The Dame Darcy Interview

In this 1994 interview, Dame Darcy and interviewer Darcy Sullivan talk about Victorian influences, ghosts, and pointy boobs.

The Problem with Editorial Cartooning Today

This 1988 panel about the viability of satire in editorial cartooning features Jules Feiffer, Chuck Freund, Brad Holland, David Levine, and Peter Steiner. They question what’s left to satirize in a culture that satirizes itself, and ponder if humor helps or hurts the political aims of editorial cartoonists.

Cartoons of Mass Destruction: The Whole Story Behind the Danish 12

In 2006, 12 Danish cartoonists controversially drew pictures of Muhammad at the urging of Flemming Rose, the culture editor of the weekly Jyllands-Posten. This news story from The Comics Journal #275 (April 2006) offers a multitude of perspectives — from cartoonists, Danes, Muslims, Danish Muslims — and is being rerun to help supply context for the Charles Hebdo killings.

Ralph Steadman: Into the Gentle Darkness

In this 1989 Comics Journal interview, Gary Groth picks Ralph Steadman’s brain on the topic of his growth as an artist, changing interests, loss of faith and times working with Hunter S. Thompson in a career-spanning conversation that always finds its way back to politics and all that’s wrong in the world.

The Shary Flenniken Interview

In this interview from The Comics Journal #146 (November 1991), Shary Flenniken talks about running away from home, the Air Pirates, editing National Lampoon, Trots and Bonnie, and more.

Edward Sorel’s Happy Accidents

Emerging from a partnership with some of the most famous and influential graphic designers of the time, Edward Sorel went on to become a celebrated illustrator, writer, and cartoonist whose work graces publications across the cultural spectrum. In this interview from TCJ #158 (April 1993), Sorel spoke to the Journal about his life, his art, and his uncanny ability to be in the right place at the wrong time.

The Bill Watterson Interview

In this 1989 interview, Bill Watterson talks about the tension between realities in Calvin and Hobbes, how popular art doesn’t have to pander, nuance, animation and why he chose not license the strip.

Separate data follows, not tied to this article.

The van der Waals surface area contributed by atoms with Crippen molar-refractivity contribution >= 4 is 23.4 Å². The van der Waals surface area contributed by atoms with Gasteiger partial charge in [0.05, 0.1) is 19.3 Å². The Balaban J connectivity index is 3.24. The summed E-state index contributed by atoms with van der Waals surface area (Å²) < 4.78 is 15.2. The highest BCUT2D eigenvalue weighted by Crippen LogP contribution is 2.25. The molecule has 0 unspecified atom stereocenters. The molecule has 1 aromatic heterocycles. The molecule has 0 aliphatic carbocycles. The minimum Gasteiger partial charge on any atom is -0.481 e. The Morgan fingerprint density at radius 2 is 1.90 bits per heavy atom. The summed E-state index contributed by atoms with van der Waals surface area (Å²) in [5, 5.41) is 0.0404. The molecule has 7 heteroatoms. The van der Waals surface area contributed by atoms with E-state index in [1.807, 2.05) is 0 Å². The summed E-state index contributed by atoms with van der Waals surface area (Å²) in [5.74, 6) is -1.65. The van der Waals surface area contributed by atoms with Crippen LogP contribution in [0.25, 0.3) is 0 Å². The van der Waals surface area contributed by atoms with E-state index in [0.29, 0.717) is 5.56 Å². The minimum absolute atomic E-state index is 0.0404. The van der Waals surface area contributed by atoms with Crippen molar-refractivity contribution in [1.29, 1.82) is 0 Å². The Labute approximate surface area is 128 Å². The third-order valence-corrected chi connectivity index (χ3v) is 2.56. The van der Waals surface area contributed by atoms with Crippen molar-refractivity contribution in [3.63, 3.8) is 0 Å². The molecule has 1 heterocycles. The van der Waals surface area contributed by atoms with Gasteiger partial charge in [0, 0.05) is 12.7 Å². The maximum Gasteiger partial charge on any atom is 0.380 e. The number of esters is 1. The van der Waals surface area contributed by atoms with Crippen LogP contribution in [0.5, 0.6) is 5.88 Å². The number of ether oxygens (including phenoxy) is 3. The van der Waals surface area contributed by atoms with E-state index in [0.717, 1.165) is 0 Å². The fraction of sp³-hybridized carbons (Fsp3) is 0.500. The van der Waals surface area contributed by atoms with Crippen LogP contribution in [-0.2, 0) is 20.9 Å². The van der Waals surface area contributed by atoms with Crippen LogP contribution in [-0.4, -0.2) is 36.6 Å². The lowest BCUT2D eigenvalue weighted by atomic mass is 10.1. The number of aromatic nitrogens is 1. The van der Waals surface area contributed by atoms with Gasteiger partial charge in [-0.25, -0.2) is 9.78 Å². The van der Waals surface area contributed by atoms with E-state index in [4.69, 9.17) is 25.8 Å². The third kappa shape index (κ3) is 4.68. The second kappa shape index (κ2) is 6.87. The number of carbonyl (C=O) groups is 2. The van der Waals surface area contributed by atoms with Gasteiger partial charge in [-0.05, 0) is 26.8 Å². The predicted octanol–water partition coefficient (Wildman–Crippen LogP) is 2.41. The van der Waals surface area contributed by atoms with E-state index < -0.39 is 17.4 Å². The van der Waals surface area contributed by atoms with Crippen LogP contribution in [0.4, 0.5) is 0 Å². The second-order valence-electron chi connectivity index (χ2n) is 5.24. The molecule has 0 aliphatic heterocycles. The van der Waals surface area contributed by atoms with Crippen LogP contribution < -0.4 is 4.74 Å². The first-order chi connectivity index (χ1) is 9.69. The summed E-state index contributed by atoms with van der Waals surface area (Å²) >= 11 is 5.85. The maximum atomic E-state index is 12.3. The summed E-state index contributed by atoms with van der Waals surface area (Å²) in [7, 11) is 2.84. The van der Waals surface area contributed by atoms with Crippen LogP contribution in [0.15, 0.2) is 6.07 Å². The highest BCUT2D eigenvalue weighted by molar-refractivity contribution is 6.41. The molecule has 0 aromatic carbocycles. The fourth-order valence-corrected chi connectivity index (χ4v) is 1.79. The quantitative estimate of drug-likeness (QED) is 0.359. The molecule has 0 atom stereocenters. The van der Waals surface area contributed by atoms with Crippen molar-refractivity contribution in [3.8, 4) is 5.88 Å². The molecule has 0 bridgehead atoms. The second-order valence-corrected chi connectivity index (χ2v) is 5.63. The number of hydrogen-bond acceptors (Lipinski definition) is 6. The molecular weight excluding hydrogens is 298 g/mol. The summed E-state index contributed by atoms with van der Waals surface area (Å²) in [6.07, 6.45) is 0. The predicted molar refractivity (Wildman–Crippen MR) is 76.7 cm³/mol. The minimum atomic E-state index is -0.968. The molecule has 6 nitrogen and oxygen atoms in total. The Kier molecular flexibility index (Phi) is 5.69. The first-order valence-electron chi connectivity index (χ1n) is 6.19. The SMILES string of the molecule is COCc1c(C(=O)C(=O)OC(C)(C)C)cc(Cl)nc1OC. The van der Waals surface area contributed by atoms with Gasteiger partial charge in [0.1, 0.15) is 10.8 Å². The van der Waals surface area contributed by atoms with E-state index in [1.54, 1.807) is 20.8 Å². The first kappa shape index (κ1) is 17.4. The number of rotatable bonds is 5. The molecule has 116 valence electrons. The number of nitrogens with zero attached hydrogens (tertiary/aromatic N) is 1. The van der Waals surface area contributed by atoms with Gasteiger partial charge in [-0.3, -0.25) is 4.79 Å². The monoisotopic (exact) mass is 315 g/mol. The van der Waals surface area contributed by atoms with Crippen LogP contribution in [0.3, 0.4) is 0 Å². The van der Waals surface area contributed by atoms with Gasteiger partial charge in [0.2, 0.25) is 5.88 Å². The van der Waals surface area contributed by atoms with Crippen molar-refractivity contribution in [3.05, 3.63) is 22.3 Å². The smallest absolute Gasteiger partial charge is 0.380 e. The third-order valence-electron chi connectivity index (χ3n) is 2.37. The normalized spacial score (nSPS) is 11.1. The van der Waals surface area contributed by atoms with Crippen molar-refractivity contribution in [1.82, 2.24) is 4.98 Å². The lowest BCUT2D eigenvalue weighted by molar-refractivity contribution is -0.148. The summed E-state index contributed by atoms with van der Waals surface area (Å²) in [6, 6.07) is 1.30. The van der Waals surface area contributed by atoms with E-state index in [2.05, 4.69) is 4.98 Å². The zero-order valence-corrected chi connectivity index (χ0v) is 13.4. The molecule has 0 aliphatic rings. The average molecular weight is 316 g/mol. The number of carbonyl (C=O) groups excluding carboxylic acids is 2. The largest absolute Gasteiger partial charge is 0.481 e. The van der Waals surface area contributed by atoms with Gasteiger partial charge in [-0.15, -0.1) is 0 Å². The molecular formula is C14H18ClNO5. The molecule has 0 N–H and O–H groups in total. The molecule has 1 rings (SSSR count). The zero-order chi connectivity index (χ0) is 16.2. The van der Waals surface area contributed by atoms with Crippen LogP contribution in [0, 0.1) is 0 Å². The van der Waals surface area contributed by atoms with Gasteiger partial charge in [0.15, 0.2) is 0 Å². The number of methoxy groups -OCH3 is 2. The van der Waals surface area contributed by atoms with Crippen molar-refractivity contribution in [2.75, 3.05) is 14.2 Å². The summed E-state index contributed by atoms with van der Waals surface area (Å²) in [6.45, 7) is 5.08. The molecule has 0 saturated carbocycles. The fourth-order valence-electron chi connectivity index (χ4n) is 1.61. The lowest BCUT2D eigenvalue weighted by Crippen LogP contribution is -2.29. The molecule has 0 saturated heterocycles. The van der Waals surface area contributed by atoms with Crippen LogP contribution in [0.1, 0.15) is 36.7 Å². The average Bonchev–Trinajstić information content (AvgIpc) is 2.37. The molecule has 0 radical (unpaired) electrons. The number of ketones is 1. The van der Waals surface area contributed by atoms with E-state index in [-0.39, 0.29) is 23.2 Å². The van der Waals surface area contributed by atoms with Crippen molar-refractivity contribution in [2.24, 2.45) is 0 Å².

The Joey Manley Interview

In this 2006 interview, Dirk Deppey and Joey Manley discuss the webcomics subscription model, micropayments, how putting comics on the web changes them, and an e-book future.

The Peter Bagge Interview

In this interview from 1998, Peter Bagge talks about ending the first run of his Hate series, developing it for MTV, buying comics off the Internet, and being able to make a living off of doing comics.

50 Years of Mediocrity

In this piece from The Comics Journal #207, cartoonist Sam Henderson (Magic Whistle) reflects on his time at the School of Visual Arts.

Run of the Miller

In this review from The Comics Journal #82 (July 1983) Kim Thompson reads and reacts to the first issue of Ronin.

Blood and Thunder: Craft is the Enemy

This argument began with a letter by James Kochalka (American Elf) in The Comics Journal #189 (in 2005, he would expand on his theory in The Cute Manifesto). Some readers found this letter inspirational; others, such as Jim Woodring, wrote in refutations.

The Rick Veitch Interview

Rick Veitch’s career spans from the underground to the self-publishing movements. Jeremy Pinkham talks to him about being in the first class at the Joe Kubert school, working on Alan Moore’s Swamp Thing, and his personal take on the superhero genre.

The Barry Windsor-Smith Interview

Barry Windsor-Smith talks to Gary Groth about transitioning out of the X titles into his own creator-owned work, Jack Kirby, subverting genre and the aesthetic state of the industry, ca. 1996.